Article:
Staying safe online

Technology, the Internet, and social media are part of most people’s everyday lives. They can make things easier, give us access to information quickly, and keep us in touch with others.

However, as they’ve developed, cybercrime has as well. Keep these general safety tips in mind to help you, your family, and whānau to stay safe online.

  • If something seems too good to be true, it probably is. Ask yourself, is this for real? Listen to your instincts and be cautious.

  • Make sure your computer or devices have at least a standard firewall.

  • If you get strange emails in your inbox from people you don’t know, don’t open them, or their attachments. Delete them straight away.

  • Change your password regularly. Have different passwords for different sites you visit, especially sites with personal or financial information. Make passwords as complex as you can remember and never give your password to anyone else. See Netsafe’s password tips.

  • Install the latest anti-virus protection on all your devices and keep it up to date. Make sure your antivirus protection is set to run automatically at regular intervals.

  • Never reply to a message if you think it could be a scam. If you’re unsure about any requests for your personal details, do some simple checks first. Go straight to the company’s website instead of following an email link, call their office directly, or visit a local branch to check if their request is a real one.

  • Set up a block or filter for any junk/spam mail in your personal or work email account.

  • If an offer that comes to you via the internet or social media seems too good to be true, then it probably is. Keep alert.

  • If you use online banking, your bank can provide some safety tips and, if there is a scam happening, they may send you alerts to watch out for. Read what they send you about safety matters and take the steps they advise. Make sure you use trusted retail providers when you shop online. Check to make sure the company is legitimate.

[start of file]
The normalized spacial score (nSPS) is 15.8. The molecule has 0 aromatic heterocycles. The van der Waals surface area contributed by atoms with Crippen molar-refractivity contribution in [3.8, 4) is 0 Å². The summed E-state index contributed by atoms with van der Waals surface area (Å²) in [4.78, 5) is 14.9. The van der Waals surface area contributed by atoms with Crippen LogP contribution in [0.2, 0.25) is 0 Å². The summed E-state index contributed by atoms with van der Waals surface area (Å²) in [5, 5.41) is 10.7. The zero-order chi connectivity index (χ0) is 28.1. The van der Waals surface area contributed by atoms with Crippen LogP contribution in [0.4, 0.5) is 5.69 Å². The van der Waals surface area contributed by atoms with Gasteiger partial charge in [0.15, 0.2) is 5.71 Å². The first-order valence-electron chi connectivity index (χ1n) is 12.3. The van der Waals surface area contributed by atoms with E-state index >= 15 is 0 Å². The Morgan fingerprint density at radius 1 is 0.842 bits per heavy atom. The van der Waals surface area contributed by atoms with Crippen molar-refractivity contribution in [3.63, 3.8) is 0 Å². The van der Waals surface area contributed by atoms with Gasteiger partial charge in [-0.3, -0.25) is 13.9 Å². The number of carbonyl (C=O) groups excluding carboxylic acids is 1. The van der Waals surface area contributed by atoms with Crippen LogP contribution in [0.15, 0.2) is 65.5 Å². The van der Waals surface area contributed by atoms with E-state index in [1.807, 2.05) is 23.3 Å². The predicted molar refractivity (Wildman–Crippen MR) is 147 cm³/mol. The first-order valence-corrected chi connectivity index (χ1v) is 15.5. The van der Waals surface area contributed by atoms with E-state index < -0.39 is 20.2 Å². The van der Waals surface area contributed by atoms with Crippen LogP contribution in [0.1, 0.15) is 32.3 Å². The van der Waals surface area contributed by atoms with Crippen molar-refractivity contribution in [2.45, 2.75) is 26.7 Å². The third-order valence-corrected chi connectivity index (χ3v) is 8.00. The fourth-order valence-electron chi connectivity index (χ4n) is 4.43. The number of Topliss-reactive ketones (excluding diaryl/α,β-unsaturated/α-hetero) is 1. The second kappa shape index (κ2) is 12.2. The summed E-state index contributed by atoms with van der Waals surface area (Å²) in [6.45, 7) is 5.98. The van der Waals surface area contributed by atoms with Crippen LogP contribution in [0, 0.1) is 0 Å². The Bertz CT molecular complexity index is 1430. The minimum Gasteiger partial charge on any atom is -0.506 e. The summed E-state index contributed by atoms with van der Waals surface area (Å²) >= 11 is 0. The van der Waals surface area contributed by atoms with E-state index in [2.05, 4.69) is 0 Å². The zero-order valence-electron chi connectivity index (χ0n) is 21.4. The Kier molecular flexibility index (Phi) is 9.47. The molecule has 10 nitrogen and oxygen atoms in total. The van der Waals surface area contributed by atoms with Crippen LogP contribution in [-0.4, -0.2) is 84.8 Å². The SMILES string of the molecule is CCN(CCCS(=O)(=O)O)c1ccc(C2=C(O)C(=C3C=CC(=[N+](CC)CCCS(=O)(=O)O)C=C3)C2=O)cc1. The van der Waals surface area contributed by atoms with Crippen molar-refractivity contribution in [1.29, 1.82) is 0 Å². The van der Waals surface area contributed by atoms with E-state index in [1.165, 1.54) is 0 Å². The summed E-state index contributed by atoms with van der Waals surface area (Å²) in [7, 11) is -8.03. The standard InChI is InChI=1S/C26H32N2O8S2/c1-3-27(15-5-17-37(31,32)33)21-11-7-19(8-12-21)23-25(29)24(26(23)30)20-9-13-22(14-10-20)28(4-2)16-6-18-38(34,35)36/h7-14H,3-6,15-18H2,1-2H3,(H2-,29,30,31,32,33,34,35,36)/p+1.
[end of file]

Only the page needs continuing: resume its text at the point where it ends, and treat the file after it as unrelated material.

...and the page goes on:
• Check privacy options carefully to understand what happens to your data, including for updates to apps. Set your profile to private, and only invite or accept friend requests from people you know. Don’t post your address, phone number, or other personal information online.

  • Only use secure websites when you’re doing your online shopping or checking your bank account. Look out for the padlock symbol in the search bar.

  • Put an adult block on your computer to block unwanted or illegal websites that might host malware or spyware.

  • Most internet providers give you the option to activate child safety features in your internet browser to help protect your children and teens from unsafe websites.

  • Watch out for who your children or teens in your home are talking to online. Talk to them about internet safety. See advice on how to do this from Parenting Place.

Contact Netsafe

Visit Netsafe for more tips and advice.

If you’re concerned about the safety of yourself or someone else, and want help or expert incident advice, you can contact Netsafe. Their service is free, non-judgemental, and available seven days a week.

If you or someone else is in immediate danger, please call 111.

Other useful information and websites

Be safe, feel safe - safety information from New Zealand Police